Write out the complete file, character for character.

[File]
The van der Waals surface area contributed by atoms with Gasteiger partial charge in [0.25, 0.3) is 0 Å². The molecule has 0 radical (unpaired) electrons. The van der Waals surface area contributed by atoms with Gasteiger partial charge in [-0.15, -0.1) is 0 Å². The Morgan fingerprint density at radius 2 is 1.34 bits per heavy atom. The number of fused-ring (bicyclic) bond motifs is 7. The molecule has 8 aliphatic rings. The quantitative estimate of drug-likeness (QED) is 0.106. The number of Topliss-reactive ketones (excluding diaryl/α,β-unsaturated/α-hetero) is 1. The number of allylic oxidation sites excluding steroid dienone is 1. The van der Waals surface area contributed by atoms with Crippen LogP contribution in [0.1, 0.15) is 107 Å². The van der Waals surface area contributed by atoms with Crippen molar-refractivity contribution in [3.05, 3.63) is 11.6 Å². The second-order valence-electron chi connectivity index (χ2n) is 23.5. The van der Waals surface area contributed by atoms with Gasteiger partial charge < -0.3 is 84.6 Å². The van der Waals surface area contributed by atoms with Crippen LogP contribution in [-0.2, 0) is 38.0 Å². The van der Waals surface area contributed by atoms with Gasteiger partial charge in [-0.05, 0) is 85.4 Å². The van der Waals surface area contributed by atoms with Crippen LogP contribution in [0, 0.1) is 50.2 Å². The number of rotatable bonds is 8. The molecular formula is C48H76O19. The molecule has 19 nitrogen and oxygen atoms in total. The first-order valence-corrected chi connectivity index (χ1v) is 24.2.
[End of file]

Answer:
The van der Waals surface area contributed by atoms with Gasteiger partial charge in [0.25, 0.3) is 0 Å². The molecule has 0 radical (unpaired) electrons. The van der Waals surface area contributed by atoms with Gasteiger partial charge in [-0.15, -0.1) is 0 Å². The Morgan fingerprint density at radius 2 is 1.34 bits per heavy atom. The number of fused-ring (bicyclic) bond motifs is 7. The molecule has 8 aliphatic rings. The quantitative estimate of drug-likeness (QED) is 0.106. The number of Topliss-reactive ketones (excluding diaryl/α,β-unsaturated/α-hetero) is 1. The number of allylic oxidation sites excluding steroid dienone is 1. The van der Waals surface area contributed by atoms with Crippen LogP contribution in [0.1, 0.15) is 107 Å². The van der Waals surface area contributed by atoms with Crippen molar-refractivity contribution in [3.05, 3.63) is 11.6 Å². The second-order valence-electron chi connectivity index (χ2n) is 23.5. The van der Waals surface area contributed by atoms with Gasteiger partial charge < -0.3 is 84.6 Å². The van der Waals surface area contributed by atoms with Crippen LogP contribution in [-0.2, 0) is 38.0 Å². The van der Waals surface area contributed by atoms with Gasteiger partial charge in [-0.05, 0) is 85.4 Å². The van der Waals surface area contributed by atoms with Crippen LogP contribution in [0, 0.1) is 50.2 Å². The number of rotatable bonds is 8. The molecular formula is C48H76O19. The molecule has 19 nitrogen and oxygen atoms in total. The first-order valence-corrected chi connectivity index (χ1v) is 24.2.